The bomb-crater effect of tax audits: Beyond the misperception of chance
Fabrizio Panebianco and
Journal of Economic Psychology, 2017, vol. 61, issue C, 225-243
The experimental literature has identified the Bomb Crater Effect (BoCE), i.e., the fact that tax compliance drops immediately after a taxpayer is audited. From a theoretical perspective, BoCE has been explained either by the misperception of chance, also known as the gambler’s fallacy, or by the loss repair effect. The aim of this paper is to look more closely at the former. We run a laboratory experiment in which the information set is relatively rich but the implementation of the Bayesian updating process is fairly simple. By doing so, we are able to elicit a range of consistent but heterogeneous probability beliefs and to distinguish between Bayesian and non-Bayesian subjects. We obtain two major results concerning Bayesian subjects. First, they exhibit a strong and robust short-run BoCE. Second, they are seemingly not affected by the audits of other taxpayers in their compliance decision. These results are robust to different definitions of Bayesianity as well as to different specifications and conflict with the evidence that Bayesian agents correctly perceive the chance of being audited. In turn, these findings suggest that the existing explanations of the BoCE are not satisfactory and that alternative theories are needed.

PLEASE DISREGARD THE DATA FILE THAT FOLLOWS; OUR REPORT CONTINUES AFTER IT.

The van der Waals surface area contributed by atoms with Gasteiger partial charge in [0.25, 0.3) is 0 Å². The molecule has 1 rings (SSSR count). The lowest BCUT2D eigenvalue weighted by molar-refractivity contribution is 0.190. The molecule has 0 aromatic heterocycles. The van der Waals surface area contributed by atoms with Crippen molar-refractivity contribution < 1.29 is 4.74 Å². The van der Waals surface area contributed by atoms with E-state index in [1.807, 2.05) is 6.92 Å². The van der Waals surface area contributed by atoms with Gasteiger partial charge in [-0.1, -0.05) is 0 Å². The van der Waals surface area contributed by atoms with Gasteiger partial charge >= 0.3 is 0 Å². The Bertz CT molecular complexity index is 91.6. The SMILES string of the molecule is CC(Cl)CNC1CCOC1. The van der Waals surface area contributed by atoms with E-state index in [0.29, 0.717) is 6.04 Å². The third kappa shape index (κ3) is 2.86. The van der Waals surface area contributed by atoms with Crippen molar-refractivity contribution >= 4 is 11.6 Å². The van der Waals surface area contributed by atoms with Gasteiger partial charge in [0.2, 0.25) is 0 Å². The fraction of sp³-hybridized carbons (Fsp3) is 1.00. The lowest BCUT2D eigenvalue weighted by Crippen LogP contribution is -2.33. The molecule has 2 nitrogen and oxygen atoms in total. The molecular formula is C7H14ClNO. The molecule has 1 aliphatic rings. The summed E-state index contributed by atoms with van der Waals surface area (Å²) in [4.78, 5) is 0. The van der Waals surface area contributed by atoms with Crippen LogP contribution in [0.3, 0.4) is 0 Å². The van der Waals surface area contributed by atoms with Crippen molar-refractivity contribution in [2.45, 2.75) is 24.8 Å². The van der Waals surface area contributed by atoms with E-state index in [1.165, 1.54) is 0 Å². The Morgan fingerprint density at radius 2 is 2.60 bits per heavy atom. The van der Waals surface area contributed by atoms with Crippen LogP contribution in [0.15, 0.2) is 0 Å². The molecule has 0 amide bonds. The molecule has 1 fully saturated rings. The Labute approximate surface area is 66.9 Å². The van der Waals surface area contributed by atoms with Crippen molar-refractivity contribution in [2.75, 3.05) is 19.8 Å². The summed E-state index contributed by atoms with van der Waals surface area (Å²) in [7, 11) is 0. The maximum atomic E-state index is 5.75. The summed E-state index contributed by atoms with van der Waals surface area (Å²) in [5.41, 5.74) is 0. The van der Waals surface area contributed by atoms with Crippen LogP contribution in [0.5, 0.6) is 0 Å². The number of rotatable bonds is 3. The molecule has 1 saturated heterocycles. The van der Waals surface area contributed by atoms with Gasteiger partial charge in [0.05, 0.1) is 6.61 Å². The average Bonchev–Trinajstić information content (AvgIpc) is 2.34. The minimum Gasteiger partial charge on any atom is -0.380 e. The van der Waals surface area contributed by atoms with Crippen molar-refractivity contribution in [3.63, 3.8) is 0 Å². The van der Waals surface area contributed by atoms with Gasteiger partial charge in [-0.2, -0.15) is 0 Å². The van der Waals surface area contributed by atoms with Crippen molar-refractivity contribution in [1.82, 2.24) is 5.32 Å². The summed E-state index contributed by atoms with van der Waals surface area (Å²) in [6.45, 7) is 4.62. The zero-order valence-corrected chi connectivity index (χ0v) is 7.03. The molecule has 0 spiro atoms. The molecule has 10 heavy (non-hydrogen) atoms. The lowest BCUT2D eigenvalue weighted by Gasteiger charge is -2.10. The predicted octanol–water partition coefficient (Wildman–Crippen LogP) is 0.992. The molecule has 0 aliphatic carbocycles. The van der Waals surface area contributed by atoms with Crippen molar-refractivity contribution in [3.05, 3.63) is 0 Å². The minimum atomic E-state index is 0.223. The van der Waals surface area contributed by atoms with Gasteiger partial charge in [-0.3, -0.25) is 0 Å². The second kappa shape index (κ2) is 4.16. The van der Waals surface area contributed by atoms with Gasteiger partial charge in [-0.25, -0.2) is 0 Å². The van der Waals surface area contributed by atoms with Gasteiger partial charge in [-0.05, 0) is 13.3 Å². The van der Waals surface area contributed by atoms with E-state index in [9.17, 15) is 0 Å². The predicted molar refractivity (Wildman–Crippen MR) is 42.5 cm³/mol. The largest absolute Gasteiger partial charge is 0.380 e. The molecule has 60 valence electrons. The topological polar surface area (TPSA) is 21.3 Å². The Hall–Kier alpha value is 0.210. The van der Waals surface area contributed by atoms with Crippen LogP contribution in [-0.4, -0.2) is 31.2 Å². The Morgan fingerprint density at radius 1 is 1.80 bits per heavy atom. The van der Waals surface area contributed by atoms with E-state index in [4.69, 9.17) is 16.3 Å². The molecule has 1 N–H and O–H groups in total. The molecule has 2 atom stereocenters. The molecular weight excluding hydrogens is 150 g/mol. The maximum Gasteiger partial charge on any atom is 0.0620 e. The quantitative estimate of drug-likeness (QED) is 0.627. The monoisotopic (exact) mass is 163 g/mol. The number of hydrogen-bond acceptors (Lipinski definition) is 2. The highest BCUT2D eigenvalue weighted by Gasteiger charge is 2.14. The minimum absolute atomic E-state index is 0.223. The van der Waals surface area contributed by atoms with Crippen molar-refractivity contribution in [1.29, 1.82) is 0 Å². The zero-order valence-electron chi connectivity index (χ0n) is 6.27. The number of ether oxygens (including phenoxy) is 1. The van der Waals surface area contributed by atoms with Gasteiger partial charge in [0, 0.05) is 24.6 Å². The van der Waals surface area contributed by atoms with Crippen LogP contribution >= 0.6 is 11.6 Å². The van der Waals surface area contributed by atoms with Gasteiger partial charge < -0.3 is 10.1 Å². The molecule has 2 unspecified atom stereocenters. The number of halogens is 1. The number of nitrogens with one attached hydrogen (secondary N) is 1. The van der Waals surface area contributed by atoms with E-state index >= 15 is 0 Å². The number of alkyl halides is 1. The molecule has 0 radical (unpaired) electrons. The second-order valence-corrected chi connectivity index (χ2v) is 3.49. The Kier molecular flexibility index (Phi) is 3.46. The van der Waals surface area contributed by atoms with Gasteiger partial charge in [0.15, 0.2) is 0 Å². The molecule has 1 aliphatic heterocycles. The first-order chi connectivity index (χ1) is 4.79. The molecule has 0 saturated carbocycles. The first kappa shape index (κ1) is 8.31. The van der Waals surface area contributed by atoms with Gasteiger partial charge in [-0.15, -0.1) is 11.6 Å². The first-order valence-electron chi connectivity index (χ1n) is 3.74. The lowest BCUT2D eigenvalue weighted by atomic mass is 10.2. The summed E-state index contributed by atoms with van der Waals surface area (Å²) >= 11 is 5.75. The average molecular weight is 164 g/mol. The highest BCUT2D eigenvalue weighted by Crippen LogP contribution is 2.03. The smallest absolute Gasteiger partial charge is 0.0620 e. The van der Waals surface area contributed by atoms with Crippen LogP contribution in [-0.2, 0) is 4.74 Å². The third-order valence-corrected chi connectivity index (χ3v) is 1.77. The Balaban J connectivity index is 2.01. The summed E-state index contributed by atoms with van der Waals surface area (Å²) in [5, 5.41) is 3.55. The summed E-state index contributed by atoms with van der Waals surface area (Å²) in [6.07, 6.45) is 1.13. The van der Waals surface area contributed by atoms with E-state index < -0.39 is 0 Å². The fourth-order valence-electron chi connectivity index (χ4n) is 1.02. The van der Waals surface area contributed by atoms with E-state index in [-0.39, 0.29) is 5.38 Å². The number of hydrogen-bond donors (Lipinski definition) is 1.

Keywords: Bomb-crater effect; Tax audits; Bayesian updating; Behavioral duality (search for similar items in EconPapers)
JEL-codes: C91 D81 H26 (search for similar items in EconPapers)
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Persistent link: https://EconPapers.repec.org/RePEc:eee:joepsy:v:61:y:2017:i:c:p:225-243
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